The Supreme Court observed as follows:

  1. The moratorium provisions contained in Section 14 of the Insolvency and Bankruptcy Code, 2016 would apply only to the corporate debtor and that the natural persons mentioned in Section 141 (Directors etc.) of the Negotiable Instruments Act would continue to be statutorily liable under the provisions of the Negotiable Instruments Act.
  2. However, as far as the company is concerned, moratorium under section 14(1)(a) of the IBC would be applicable to proceedings under Section 138 of the Negotiable Instruments Act. 

(Reliance placed on P. Mohanraj & Others v. Shah Brothers Ispat Private Limited, (2021) 6 SCC 258)

In view of the same, the Writ Petition was dismissed. 

Apart from this, the Mohanraj Judgment has also been relied on in Gimpex Private Ltd. v. Manoj Goel, 2021 SCC Online SC 925 : 2021 (12) SCALE 269.

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In the case of Ircon International Ltd. (Govt. of India Undertaking) v. GPT-Rahee JV (Delhi High Court, decided on 25.03.2022), the parties had entered into two contracts, one for Fabrication & one for Erection, of steel girders for Rail-Road bridge across river Ganga at Patna.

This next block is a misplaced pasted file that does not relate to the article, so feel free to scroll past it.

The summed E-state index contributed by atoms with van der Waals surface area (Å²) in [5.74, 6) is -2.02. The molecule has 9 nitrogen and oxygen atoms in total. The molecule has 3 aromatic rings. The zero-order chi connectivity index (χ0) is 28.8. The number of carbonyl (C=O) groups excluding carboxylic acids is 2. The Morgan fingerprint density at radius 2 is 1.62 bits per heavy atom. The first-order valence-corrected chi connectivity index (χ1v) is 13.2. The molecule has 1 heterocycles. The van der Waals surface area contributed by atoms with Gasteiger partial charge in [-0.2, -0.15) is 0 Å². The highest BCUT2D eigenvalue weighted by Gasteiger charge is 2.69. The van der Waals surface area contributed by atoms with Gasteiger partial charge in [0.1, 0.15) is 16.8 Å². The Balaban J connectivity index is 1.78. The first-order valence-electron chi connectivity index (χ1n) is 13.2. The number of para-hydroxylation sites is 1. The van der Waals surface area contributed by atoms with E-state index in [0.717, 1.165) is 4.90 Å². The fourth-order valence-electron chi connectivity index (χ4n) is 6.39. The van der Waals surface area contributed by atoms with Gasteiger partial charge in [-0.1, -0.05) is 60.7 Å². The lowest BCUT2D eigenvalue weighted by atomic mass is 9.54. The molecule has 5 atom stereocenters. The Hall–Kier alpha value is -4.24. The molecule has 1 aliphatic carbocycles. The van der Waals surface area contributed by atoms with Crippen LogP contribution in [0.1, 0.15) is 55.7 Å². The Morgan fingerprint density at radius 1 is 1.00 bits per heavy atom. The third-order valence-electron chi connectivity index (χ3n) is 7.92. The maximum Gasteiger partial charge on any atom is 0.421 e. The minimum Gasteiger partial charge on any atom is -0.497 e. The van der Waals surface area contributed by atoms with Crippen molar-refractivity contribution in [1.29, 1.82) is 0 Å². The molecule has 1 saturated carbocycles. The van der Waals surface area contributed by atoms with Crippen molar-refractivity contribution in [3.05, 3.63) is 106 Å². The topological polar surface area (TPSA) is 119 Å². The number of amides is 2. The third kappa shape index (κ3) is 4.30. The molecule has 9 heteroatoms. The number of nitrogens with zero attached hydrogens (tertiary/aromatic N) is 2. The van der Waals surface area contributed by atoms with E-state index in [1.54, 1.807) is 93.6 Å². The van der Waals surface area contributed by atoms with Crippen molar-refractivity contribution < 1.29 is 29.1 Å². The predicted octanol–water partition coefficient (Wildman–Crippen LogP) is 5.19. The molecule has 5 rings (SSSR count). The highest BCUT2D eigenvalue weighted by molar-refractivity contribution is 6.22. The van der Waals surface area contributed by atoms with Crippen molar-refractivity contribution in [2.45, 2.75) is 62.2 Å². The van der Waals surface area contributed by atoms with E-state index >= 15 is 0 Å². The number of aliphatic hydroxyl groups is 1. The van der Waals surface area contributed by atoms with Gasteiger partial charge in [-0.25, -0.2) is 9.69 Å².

Owing to various delays in the project, the Contracts were extended for a period of more than 3 years from the original stipulated date of completion and the Respondent invoked arbitration to pursue its claims. 

One of the questions which had fallen for consideration before the Arbitral Tribunal (AT) was whether the Respondent had furnished the No Claims Certificate (NCC) under duress or voluntarily.

The Award was challenged under an objection petition under section 34 of the #arbitration & conciliation Act, 1996.

The Court while perusing the evidence relied upon by the Arbitral Tribunal, had observed as follows:

  1. The parties had held a meeting to settle issues. After the meeting several issues remained pending.
  2. Four days prior to issuing the No Claims Certificate, the Respondent had written a letter to the Petitioner, whereby it had mentioned its pending claims and also mentioned that it was advised to issue the NCC, without which no payments would be made.
  3. It was only after this that the NCC was issued. The objections of the Respondent were even raised in the cover letter of the NCC.
  4. If the NCC would not have been issued, then the same would have resulted in withholding of payments, non-refund of Liquidated Damages and even invocation of Bank Guarantees of the Respondent. Therefore it was clear that the NCC had been issued under economic duress. 
  5. In light of the above, the NCC could not be considered to be an accord and satisfaction of the claims of the Respondent.